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Seven Ways to Get Your Ducks in a Row Before You Agree to Become a Caregiver for a Loved One 

Seven Ways to Get Your Ducks in a Row Before You Agree to Become a Caregiver for a Loved One
Senior Woman

It’s normal for seniors to want to live at home independently for as long as possible. Unfortunately, just because your loved one wants to stay at home and live by themselves doesn’t mean they can take care of themselves like they used to.

That doesn’t necessarily mean your loved one has to move. It just means they may need a little extra help around the house.

If you’re considering being the person who is going to help mom or dad remain in their home as they age, make sure you are prepared for your new role by following these tips.

Consider All of Your Loved One’s Care Options

Before you rush into assuming that you’re going to become a caregiver for your loved one in their home, make sure that you consider all of their care options.

The nursing home is often considered the last stop, especially now that there have been so many outbreaks of coronavirus in nursing homes, but don’t automatically discount it. A nursing home may be the best option if your loved one needs a lot of medical care.

You may also consider an assisted living facility, a 55+ community, or professional in-home care. Even if you don’t pursue any of these options now, doing the research means you’ll be ready if one of these options becomes a better choice in the future.

Make a Plan for What You Will and Won’t Do

If you decide that you’re ready to take on a caregiver role, you should very seriously consider what you’re willing to do—and what you aren’t willing to do. It’s important, to be honest with yourself so you don’t end up taking on too many responsibilities.

Common caregiver duties to consider include:

  • Help with personal hygiene and care
  • Help with meals and nutrition
  • Help with mobility around the house
  • House maintenance and housekeeping
  • Transportation to appointments and running errands
  • Financial management
  • Keeping them company

For example, you may decide that you are able to help with personal hygiene and meal preparation, but you may decide that you’re not willing to take care of the yard too. Knowing that can help you hire a landscaper or a neighborhood teen to mow the grass instead of doing it yourself when you don’t have the time or interest.

Determine If Any Other Family Members Will Help

Just because you have decided to take on the caregiver role doesn’t mean you have to do it alone. In fact, it’s a good idea to ask for help, as being the only caregiver can be very overwhelming.

Ask other family members if they would be willing to pitch in so you aren’t doing all the work yourself. They can take over duties for a day, or provide certain types of support throughout the week.

You can also consider asking neighbors if they might be willing to help. Even if they aren’t willing to help your loved one with personal care needs, they may be willing to help by putting out the garbage and putting the cans back up by the garage every week.

Create a Schedule

Once you know what you’re willing to do, and you’ve figured out who else is going to help, it’s time to create a schedule.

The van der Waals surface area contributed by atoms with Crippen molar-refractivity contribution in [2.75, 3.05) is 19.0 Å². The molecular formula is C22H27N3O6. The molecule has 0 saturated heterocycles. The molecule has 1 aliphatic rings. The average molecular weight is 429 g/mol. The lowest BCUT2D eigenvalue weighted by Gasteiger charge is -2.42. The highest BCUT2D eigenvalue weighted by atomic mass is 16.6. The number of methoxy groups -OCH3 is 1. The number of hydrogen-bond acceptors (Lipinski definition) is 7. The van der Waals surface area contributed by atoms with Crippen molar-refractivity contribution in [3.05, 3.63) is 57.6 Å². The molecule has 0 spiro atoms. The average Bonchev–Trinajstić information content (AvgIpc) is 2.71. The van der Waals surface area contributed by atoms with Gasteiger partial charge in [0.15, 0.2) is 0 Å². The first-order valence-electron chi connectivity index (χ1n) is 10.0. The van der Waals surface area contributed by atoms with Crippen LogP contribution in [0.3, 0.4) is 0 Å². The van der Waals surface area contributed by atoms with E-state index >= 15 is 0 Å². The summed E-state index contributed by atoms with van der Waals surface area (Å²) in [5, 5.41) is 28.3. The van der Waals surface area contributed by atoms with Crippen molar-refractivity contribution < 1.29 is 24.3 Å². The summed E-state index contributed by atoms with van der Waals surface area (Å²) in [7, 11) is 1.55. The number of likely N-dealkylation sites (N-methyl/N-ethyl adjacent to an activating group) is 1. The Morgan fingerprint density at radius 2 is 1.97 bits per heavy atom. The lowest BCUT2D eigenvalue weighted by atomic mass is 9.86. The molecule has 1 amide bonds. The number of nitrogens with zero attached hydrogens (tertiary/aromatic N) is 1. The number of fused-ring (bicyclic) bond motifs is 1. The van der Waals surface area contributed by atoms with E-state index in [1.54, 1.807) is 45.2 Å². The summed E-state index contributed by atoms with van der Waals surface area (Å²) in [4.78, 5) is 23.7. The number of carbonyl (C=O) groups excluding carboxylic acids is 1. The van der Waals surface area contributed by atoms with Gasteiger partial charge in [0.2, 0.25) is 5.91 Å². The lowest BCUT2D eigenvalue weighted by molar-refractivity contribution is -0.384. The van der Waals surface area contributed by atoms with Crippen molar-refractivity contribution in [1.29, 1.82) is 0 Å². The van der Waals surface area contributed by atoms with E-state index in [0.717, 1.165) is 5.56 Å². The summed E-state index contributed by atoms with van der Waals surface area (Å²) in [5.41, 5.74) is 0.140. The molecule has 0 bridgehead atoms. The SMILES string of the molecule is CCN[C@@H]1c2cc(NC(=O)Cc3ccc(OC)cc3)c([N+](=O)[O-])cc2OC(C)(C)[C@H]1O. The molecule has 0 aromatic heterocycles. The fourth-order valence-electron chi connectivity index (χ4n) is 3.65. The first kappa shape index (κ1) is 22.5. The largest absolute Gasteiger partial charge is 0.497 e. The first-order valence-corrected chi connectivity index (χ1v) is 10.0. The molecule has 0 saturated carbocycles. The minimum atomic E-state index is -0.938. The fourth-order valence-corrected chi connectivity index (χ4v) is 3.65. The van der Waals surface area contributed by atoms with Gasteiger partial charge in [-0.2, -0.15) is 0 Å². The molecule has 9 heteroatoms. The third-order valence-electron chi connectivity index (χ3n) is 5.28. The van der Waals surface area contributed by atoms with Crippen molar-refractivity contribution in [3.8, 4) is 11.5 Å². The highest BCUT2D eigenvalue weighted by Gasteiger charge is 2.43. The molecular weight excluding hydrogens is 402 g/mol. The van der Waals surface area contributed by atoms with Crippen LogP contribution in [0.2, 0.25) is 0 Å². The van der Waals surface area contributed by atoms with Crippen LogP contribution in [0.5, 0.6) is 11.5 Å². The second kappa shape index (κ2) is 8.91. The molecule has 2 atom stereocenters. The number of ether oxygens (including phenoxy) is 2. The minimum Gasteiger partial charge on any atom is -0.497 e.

Which days will you be stopping by? If you’re going to check in every day, what time will you be there and how long will you stay? Which family members are responsible for which duties and when?

Not only will making a schedule like this help you avoid any confusion when multiple caregivers are involved, but it can also provide your loved one with peace of mind. They will always know who’s coming, when, and what they’re going to do before anyone arrives at the door.

Make a Plan for Adaptations That Need to Be Made to the Home

Unfortunately, your loved one’s home isn’t likely to be safe for them as it is. If they want to remain at home, an important part of your job is to provide adaptations that make their house safer.

The needs of every senior are a little different, but there are some common considerations that include:

  • Install grab bars in the bathroom
  • Install hallway lighting
  • Secure rugs to the floor
  • Put non-skid strips on interior and exterior stairs
  • Consider installing a monitored alarm system
  • Make sure smoke and carbon monoxide detectors are operational

Know How You’re Going to Handle Health Care Needs

Although time consuming, it isn’t necessarily difficult to help your loved one with certain tasks, like getting dressed or preparing lunch. Managing their healthcare needs, on the other hand, can be nerve racking.

It may include going to medical appointments and documenting symptoms, but it also includesmanaging their prescription medications.

It’s important to stay organized. That includes making a list of all the medications your loved one takes, deciding on just one pharmacy to manage all these prescriptions, and using a pill organizer so both you and your loved one know which pills they’re supposed to take and when.

Make a Plan for Your Own Mental Health

Being a caregiver can be very stressful. Depression and anxiety are the norm, which can make life uncomfortable for you, but it also prevents you from showing up for your family.

It’s important to plan how you’re going to care for your loved one very carefully, but you can’t forget about yourself. When you’re making a schedule for your loved one’s care, make sure you also schedule downtime for yourself so you have a chance to rest and recuperate. Whether that means taking a day off or avoiding caregiving duties after a certain time every day, it’s important to take care of yourself too.

Being a caregiver for a loved one is a noble calling, but that doesn’t mean it’s easy. Make sure you’re prepared for your new role by getting your ducks in a row with the tips on this list.

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